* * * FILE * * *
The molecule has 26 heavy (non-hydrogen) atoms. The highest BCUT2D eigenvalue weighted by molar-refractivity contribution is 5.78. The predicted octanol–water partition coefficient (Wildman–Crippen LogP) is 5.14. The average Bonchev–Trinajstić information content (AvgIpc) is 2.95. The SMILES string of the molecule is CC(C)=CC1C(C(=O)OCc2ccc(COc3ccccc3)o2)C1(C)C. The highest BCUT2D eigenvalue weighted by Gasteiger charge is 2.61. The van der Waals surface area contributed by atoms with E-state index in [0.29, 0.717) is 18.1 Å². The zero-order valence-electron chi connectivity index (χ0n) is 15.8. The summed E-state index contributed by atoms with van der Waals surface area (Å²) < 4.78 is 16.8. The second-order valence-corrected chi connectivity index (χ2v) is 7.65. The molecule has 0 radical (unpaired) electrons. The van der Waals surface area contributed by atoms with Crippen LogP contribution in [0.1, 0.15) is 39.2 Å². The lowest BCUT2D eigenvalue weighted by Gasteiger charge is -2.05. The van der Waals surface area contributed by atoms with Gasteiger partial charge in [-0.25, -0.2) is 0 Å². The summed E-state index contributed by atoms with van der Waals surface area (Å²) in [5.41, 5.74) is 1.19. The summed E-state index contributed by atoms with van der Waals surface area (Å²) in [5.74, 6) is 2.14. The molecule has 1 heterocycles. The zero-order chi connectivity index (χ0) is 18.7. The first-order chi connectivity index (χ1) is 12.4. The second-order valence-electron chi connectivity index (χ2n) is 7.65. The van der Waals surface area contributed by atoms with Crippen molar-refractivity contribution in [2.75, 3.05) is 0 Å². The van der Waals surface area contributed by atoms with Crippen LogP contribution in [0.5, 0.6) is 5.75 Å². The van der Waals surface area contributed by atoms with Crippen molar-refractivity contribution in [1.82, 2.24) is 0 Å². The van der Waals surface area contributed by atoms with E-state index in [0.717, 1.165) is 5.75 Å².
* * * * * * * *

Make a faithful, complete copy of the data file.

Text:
The molecule has 26 heavy (non-hydrogen) atoms. The highest BCUT2D eigenvalue weighted by molar-refractivity contribution is 5.78. The predicted octanol–water partition coefficient (Wildman–Crippen LogP) is 5.14. The average Bonchev–Trinajstić information content (AvgIpc) is 2.95. The SMILES string of the molecule is CC(C)=CC1C(C(=O)OCc2ccc(COc3ccccc3)o2)C1(C)C. The highest BCUT2D eigenvalue weighted by Gasteiger charge is 2.61. The van der Waals surface area contributed by atoms with E-state index in [0.29, 0.717) is 18.1 Å². The zero-order valence-electron chi connectivity index (χ0n) is 15.8. The summed E-state index contributed by atoms with van der Waals surface area (Å²) < 4.78 is 16.8. The second-order valence-corrected chi connectivity index (χ2v) is 7.65. The molecule has 0 radical (unpaired) electrons. The van der Waals surface area contributed by atoms with Crippen LogP contribution in [0.1, 0.15) is 39.2 Å². The lowest BCUT2D eigenvalue weighted by Gasteiger charge is -2.05. The van der Waals surface area contributed by atoms with Gasteiger partial charge in [-0.25, -0.2) is 0 Å². The summed E-state index contributed by atoms with van der Waals surface area (Å²) in [5.41, 5.74) is 1.19. The summed E-state index contributed by atoms with van der Waals surface area (Å²) in [5.74, 6) is 2.14. The molecule has 1 heterocycles. The zero-order chi connectivity index (χ0) is 18.7. The first-order chi connectivity index (χ1) is 12.4. The second-order valence-electron chi connectivity index (χ2n) is 7.65. The van der Waals surface area contributed by atoms with Crippen molar-refractivity contribution in [2.75, 3.05) is 0 Å². The van der Waals surface area contributed by atoms with Crippen LogP contribution in [0.5, 0.6) is 5.75 Å². The van der Waals surface area contributed by atoms with Crippen molar-refractivity contribution in [1.82, 2.24) is 0 Å². The van der Waals surface area contributed by atoms with E-state index in [0.717, 1.165) is 5.75 Å².